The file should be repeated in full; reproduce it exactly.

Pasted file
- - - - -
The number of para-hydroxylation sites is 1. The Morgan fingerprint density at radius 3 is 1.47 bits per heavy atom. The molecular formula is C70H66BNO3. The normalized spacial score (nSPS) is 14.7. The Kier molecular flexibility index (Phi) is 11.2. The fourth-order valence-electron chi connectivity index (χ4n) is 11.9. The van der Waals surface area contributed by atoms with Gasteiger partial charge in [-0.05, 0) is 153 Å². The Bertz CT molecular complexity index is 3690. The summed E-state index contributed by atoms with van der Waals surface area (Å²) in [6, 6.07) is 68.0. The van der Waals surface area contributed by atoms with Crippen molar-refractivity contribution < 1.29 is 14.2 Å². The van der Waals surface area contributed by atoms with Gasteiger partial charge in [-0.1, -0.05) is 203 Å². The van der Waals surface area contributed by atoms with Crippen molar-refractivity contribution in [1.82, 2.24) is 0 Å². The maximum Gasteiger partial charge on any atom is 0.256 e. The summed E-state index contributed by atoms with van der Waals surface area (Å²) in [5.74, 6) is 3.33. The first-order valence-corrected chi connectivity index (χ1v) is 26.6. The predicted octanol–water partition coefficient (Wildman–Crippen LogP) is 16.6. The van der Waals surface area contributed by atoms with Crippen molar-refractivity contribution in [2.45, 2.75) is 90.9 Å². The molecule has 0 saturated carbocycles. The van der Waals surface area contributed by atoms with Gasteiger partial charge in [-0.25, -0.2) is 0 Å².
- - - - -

The number of para-hydroxylation sites is 1. The Morgan fingerprint density at radius 3 is 1.47 bits per heavy atom. The molecular formula is C70H66BNO3. The normalized spacial score (nSPS) is 14.7. The Kier molecular flexibility index (Phi) is 11.2. The fourth-order valence-electron chi connectivity index (χ4n) is 11.9. The van der Waals surface area contributed by atoms with Gasteiger partial charge in [-0.05, 0) is 153 Å². The Bertz CT molecular complexity index is 3690. The summed E-state index contributed by atoms with van der Waals surface area (Å²) in [6, 6.07) is 68.0. The van der Waals surface area contributed by atoms with Crippen molar-refractivity contribution < 1.29 is 14.2 Å². The van der Waals surface area contributed by atoms with Gasteiger partial charge in [-0.1, -0.05) is 203 Å². The van der Waals surface area contributed by atoms with Crippen molar-refractivity contribution in [1.82, 2.24) is 0 Å². The maximum Gasteiger partial charge on any atom is 0.256 e. The summed E-state index contributed by atoms with van der Waals surface area (Å²) in [5.74, 6) is 3.33. The first-order valence-corrected chi connectivity index (χ1v) is 26.6. The predicted octanol–water partition coefficient (Wildman–Crippen LogP) is 16.6. The van der Waals surface area contributed by atoms with Crippen molar-refractivity contribution in [2.45, 2.75) is 90.9 Å². The molecule has 0 saturated carbocycles. The van der Waals surface area contributed by atoms with Gasteiger partial charge in [-0.25, -0.2) is 0 Å².